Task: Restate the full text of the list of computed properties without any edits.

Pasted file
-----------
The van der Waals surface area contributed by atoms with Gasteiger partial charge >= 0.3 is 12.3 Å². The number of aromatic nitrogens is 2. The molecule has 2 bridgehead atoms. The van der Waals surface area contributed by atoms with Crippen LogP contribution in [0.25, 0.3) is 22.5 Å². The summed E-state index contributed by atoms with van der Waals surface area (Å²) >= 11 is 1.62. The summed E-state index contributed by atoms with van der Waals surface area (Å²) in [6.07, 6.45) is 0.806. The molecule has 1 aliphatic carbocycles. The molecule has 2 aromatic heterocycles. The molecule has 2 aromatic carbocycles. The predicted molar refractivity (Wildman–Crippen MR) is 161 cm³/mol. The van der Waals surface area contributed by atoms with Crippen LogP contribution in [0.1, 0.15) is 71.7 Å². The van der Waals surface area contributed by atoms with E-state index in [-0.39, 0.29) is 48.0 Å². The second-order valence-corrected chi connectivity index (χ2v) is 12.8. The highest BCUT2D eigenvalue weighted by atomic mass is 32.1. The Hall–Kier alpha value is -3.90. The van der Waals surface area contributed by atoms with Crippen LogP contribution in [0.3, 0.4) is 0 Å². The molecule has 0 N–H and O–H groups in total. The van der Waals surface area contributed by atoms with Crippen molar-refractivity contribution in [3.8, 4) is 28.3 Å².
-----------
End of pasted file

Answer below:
The van der Waals surface area contributed by atoms with Gasteiger partial charge >= 0.3 is 12.3 Å². The number of aromatic nitrogens is 2. The molecule has 2 bridgehead atoms. The van der Waals surface area contributed by atoms with Crippen LogP contribution in [0.25, 0.3) is 22.5 Å². The summed E-state index contributed by atoms with van der Waals surface area (Å²) >= 11 is 1.62. The summed E-state index contributed by atoms with van der Waals surface area (Å²) in [6.07, 6.45) is 0.806. The molecule has 1 aliphatic carbocycles. The molecule has 2 aromatic heterocycles. The molecule has 2 aromatic carbocycles. The predicted molar refractivity (Wildman–Crippen MR) is 161 cm³/mol. The van der Waals surface area contributed by atoms with Crippen LogP contribution in [0.1, 0.15) is 71.7 Å². The van der Waals surface area contributed by atoms with E-state index in [-0.39, 0.29) is 48.0 Å². The second-order valence-corrected chi connectivity index (χ2v) is 12.8. The highest BCUT2D eigenvalue weighted by atomic mass is 32.1. The Hall–Kier alpha value is -3.90. The van der Waals surface area contributed by atoms with Crippen LogP contribution in [0.3, 0.4) is 0 Å². The molecule has 0 N–H and O–H groups in total. The van der Waals surface area contributed by atoms with Crippen molar-refractivity contribution in [3.8, 4) is 28.3 Å².